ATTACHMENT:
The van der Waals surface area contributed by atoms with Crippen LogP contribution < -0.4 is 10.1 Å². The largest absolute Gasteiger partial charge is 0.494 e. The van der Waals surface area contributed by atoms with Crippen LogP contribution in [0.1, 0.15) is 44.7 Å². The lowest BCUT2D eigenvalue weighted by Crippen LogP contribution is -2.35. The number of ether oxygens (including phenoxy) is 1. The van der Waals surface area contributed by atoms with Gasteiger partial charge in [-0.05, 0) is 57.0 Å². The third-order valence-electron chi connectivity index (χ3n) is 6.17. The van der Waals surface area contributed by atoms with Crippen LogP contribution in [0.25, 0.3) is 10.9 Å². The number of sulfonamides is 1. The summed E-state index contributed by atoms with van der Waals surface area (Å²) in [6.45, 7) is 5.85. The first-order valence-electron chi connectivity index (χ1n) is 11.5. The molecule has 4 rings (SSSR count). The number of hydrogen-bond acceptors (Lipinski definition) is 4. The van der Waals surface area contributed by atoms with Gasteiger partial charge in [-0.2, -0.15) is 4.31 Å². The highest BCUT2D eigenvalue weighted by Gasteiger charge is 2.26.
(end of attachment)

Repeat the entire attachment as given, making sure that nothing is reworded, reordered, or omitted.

The van der Waals surface area contributed by atoms with Crippen LogP contribution < -0.4 is 10.1 Å². The largest absolute Gasteiger partial charge is 0.494 e. The van der Waals surface area contributed by atoms with Crippen LogP contribution in [0.1, 0.15) is 44.7 Å². The lowest BCUT2D eigenvalue weighted by Crippen LogP contribution is -2.35. The number of ether oxygens (including phenoxy) is 1. The van der Waals surface area contributed by atoms with Gasteiger partial charge in [-0.05, 0) is 57.0 Å². The third-order valence-electron chi connectivity index (χ3n) is 6.17. The van der Waals surface area contributed by atoms with Crippen LogP contribution in [0.25, 0.3) is 10.9 Å². The number of sulfonamides is 1. The summed E-state index contributed by atoms with van der Waals surface area (Å²) in [6.45, 7) is 5.85. The first-order valence-electron chi connectivity index (χ1n) is 11.5. The molecule has 4 rings (SSSR count). The number of hydrogen-bond acceptors (Lipinski definition) is 4. The van der Waals surface area contributed by atoms with Gasteiger partial charge in [-0.2, -0.15) is 4.31 Å². The highest BCUT2D eigenvalue weighted by Gasteiger charge is 2.26.